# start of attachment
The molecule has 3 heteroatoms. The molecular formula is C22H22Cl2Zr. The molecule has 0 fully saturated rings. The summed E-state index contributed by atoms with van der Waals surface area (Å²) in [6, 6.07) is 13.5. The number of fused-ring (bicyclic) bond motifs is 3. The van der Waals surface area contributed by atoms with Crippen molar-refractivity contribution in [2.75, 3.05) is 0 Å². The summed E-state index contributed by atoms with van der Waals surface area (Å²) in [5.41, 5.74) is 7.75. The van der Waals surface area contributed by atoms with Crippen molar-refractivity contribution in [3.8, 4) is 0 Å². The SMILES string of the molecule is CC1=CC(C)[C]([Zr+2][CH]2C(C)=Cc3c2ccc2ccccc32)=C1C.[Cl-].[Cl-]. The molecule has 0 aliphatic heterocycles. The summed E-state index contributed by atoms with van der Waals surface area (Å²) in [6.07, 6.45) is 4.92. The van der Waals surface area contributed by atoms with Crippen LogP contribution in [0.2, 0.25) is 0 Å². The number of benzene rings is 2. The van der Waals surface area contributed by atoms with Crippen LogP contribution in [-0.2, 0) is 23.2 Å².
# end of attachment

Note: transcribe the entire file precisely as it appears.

The molecule has 3 heteroatoms. The molecular formula is C22H22Cl2Zr. The molecule has 0 fully saturated rings. The summed E-state index contributed by atoms with van der Waals surface area (Å²) in [6, 6.07) is 13.5. The number of fused-ring (bicyclic) bond motifs is 3. The van der Waals surface area contributed by atoms with Crippen molar-refractivity contribution in [2.75, 3.05) is 0 Å². The summed E-state index contributed by atoms with van der Waals surface area (Å²) in [5.41, 5.74) is 7.75. The van der Waals surface area contributed by atoms with Crippen molar-refractivity contribution in [3.8, 4) is 0 Å². The SMILES string of the molecule is CC1=CC(C)[C]([Zr+2][CH]2C(C)=Cc3c2ccc2ccccc32)=C1C.[Cl-].[Cl-]. The molecule has 0 aliphatic heterocycles. The summed E-state index contributed by atoms with van der Waals surface area (Å²) in [6.07, 6.45) is 4.92. The van der Waals surface area contributed by atoms with Crippen LogP contribution in [0.2, 0.25) is 0 Å². The number of benzene rings is 2. The van der Waals surface area contributed by atoms with Crippen LogP contribution in [-0.2, 0) is 23.2 Å².